While the scientific debate spirals on into ever more intransigent spirals of obfuscation, the world continues to change around us. I’ve written before about the extraordinary number of extreme weather events last year, and the record number of temperature records set. 2011 is no different so far, with serious droughts developing in some parts of the world, and the US experiencing a vicious storm season.
If it feels like there are far more hurricanes and floods these days, then your instincts are correct. The number of weather related disasters has increased dramatically in the last 30 years.
Here’s a graph from a new Oxfam report, Time’s Bitter Flood. “There is an upwards trend in the number of reported disasters” says author Steve Jennings, particularly in weather-related disasters. (Oxfam focuses on developing countries, but those interested in the US perspective might find this post interesting.)
For cynics suggesting Oxfam may have an interest in natural disasters, the data is from EM-DAT, the international disasters database. This records any reported disaster, and reports are generally filed by UN agencies. To corroborate the trend, here’s an entirely separate set of data compiled by Munich-RE. They record insurance losses and so the data is biased slightly to the developed world, but the trend is still unmistakeable.
Before we jump to conclusions, there is more than one possible explanation for this rise in the number of reported disasters. One is reporting. Perhaps our reporting is better, and more countries are on board with the EM-DAT programme, leading to more disasters. Possible, but then we would expect the number of geophysical events to have risen too – more reported earthquakes and tsunamis. The fact that only the weather related disasters are on the rise suggests the reporting bias isn’t particularly strong. (If you’re interested, the report also checks reported disasters against democracy, a free press, GDP, bureaucracy, corruption, and conflict)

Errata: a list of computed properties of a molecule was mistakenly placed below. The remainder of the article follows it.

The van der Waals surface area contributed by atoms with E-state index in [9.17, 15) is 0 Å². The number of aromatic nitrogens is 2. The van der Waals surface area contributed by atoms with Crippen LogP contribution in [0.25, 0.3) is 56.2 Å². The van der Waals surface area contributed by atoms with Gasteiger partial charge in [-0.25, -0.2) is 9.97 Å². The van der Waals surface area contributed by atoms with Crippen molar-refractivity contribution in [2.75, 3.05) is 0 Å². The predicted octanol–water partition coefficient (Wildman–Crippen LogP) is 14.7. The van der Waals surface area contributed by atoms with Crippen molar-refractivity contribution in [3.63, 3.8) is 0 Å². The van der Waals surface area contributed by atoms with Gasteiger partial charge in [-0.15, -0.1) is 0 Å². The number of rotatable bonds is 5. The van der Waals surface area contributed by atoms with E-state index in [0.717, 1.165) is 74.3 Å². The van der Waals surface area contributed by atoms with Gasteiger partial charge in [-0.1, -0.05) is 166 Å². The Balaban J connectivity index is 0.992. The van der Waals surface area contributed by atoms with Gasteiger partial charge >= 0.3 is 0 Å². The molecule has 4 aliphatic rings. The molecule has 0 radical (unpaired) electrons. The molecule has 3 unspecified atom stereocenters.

Another possibility is population. EM-DAT’s definition of a disaster requires any one of the following: “ten or more people reported killed; 100 people reported affected (i.e. requiring immediate assistance in a period of emergency); declaration of a state of emergency; or a call for international assistance.” A larger population increases the likelihood of people being affected by weather events, both more often and more people affected.
Oxfam’s report analyses the data with this in mind, and finds that population is indeed a factor. “Weather-related disasters increase by 2.1 per year, compared with 3.4 per year in the non-normalised data, suggesting that increased exposure makes a considerable contribution to the increased trend in reported disasters. Nonetheless, the upwards trend is still statistically significant”.
In short, it would appear that the number of natural disasters is on the increase, and a rising population is making it more likely that people will be affected. Current climate change theory predicts a rise in the number and intensity of weather events, including floods and storms (except tropical cyclones, which the IPCC do not appear to be affected by climate change at the moment). Is that what we’re seeing here?
“It was not possible to directly analyse the effect of climate change on disaster trends” says Oxfam’s carefully worded conclusion. “However, there is insufficient evidence to exclude the possibility that climate change is increasing hazards and hence trends in reported disasters.”